Identity& Society

Textiles convey messages about individuals and groups of people.

Images, patterns, colours, materials, and ways of making suggest belonging and kinship, social connections, and deep understanding of individuals, cultures, and subcultures. Textiles shape us as much as we shape them; they can conceal us and they can make us visible.

01. Programs

Online Presentation: Printed Textiles from Kinngait Studios tour with Nakasuk Alariaq

On Saturday April 17, exhibition curatorial consultant Nakasuk Alariaq traced the roots of contemporary art in her hometown of Sikusiilaq or Kinngait and shared personal anecdotes on the artists featured in Printed Textiles from Kinngait Studios.

Nakasuk Alariaq is an Inuk-Finnish Canadian who was raised in Sikusiilaq (Kinngait/Cape Dorset). She has completed her Master’s in Art History and Curatorial Studies at Western University where she focused her thesis on Inuit self-representation in arts institutions. In her master’s thesis, Nakasuk discussed contemporary Inuit art from her hometown and presented it as an exhibition “Sanaugavut: Art from Kinngait” at McIntosh Gallery (Western University) in the spring of 2019.

The image depicts samples of red work embroidery

Online Workshop: Embroidery Sewing Circle with Catherine Heard and Shiemara Hogarth

On Sunday May 9, Heard and textile artist Shiemara Hogarth lead an online sewing circle to embroider patches for Redwork: The Emperor of Atlantis, and participants were encouraged to engage in dialogue and idea exchange.

This program is the second of two programs featuring Redwork: The Emperor of Atlantis and is in partnership between the Art Gallery of Windsor, the Niagara Artist Centre, and the Textile Museum of Canada. On Sunday April 11, 2021, 2–3 pm, the Art Gallery of Windsor hosted an online conversation between Hogarth and Heard on how themes of political activism, collaboration, and community are manifested in Redwork: The Emperor of Atlantis.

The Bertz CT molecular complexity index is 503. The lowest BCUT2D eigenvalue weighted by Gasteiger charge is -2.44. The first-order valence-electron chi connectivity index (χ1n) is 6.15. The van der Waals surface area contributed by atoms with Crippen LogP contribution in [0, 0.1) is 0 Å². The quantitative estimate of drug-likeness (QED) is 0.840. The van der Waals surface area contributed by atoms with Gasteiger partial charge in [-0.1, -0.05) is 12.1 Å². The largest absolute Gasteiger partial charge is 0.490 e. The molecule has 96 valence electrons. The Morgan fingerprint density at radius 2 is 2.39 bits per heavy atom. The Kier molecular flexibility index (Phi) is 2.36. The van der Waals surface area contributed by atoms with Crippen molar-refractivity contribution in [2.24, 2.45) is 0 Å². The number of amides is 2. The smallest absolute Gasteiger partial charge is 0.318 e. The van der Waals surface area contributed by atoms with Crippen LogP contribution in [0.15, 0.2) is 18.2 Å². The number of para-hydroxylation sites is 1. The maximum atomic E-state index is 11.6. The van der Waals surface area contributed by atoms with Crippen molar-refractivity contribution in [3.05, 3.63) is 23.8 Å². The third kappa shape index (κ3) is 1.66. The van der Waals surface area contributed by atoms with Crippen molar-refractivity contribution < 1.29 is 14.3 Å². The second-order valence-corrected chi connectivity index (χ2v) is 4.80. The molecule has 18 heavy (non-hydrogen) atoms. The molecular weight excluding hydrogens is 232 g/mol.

02. Supporting Content

Collections Spotlight: Prayer Rug

“Growing up in a Turkish household, rugs and prayer rugs were very common in our home and in the homes of our friends and family. Rugs held a dual meaning for my family, being both decorative and sacred. We were able to walk freely across the rugs that spread out over the floors of our home without a second thought. However, the prayer rugs which belonged to my anneanne (grandmother), were not to be touched when not in use for prayer. Prayer rugs are, by their namesake, used during prayer, which we call namaz in Turkey.

Prayer rugs function as a part of abdest (as we say in Turkish), or Wuḍū, the ritual cleansing and purification of parts of the body. Once abdest is completed, prayer rugs are used to maintain cleanliness between the person and the ground.

The rug from the Museum’s collection was created sometime in the early 20th century. It has a beautiful representation of the Kaaba in Mecca, Saudi Arabia. While in use, this rug would have been directed physically towards Mecca itself; for example, on the North American continent, we pray eastward. To parallel, the photo is an image of me as a child in the 90s, posed on one of my grandmother’s prayer rugs. Like the one in the Museum’s collection, my grandmother’s also had an image of the Kaaba. The Kaaba is a holy building at the center of the Masjid al-Haram, the most important mosque for those who practice Islam. This mosque is located in Mecca, Saudi Arabia.

Islamic objects are often adorned with geometric patterns; representations of ornate floral designs and religious script with a strong eye for symmetry. Even across millennia, these familiar motifs appear again and again in Islamic art; a representation of the intricate relationship between all living things. Islamic art inspired me to study the history of art and the museums who care for these objects – projecting me into my career today”.

Defne Inceoglu, MMSt, Curator and Artist